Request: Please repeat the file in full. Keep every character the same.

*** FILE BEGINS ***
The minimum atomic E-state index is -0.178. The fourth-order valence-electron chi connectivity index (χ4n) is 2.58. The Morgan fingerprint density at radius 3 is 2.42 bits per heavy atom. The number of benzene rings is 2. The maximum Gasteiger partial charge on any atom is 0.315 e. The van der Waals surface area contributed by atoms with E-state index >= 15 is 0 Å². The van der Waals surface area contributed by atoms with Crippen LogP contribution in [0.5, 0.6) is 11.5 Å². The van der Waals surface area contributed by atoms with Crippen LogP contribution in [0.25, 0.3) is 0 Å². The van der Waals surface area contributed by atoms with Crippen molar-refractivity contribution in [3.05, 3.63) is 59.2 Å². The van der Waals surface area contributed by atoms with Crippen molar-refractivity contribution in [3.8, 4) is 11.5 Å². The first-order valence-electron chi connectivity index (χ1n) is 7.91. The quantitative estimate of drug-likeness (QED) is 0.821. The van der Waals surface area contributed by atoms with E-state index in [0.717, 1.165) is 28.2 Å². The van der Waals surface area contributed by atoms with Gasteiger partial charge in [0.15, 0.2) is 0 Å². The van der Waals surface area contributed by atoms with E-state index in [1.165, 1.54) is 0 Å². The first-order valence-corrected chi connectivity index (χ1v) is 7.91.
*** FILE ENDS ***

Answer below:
The minimum atomic E-state index is -0.178. The fourth-order valence-electron chi connectivity index (χ4n) is 2.58. The Morgan fingerprint density at radius 3 is 2.42 bits per heavy atom. The number of benzene rings is 2. The maximum Gasteiger partial charge on any atom is 0.315 e. The van der Waals surface area contributed by atoms with E-state index >= 15 is 0 Å². The van der Waals surface area contributed by atoms with Crippen LogP contribution in [0.5, 0.6) is 11.5 Å². The van der Waals surface area contributed by atoms with Crippen LogP contribution in [0.25, 0.3) is 0 Å². The van der Waals surface area contributed by atoms with Crippen molar-refractivity contribution in [3.05, 3.63) is 59.2 Å². The van der Waals surface area contributed by atoms with Crippen molar-refractivity contribution in [3.8, 4) is 11.5 Å². The first-order valence-electron chi connectivity index (χ1n) is 7.91. The quantitative estimate of drug-likeness (QED) is 0.821. The van der Waals surface area contributed by atoms with E-state index in [0.717, 1.165) is 28.2 Å². The van der Waals surface area contributed by atoms with Gasteiger partial charge in [0.15, 0.2) is 0 Å². The van der Waals surface area contributed by atoms with E-state index in [1.165, 1.54) is 0 Å². The first-order valence-corrected chi connectivity index (χ1v) is 7.91.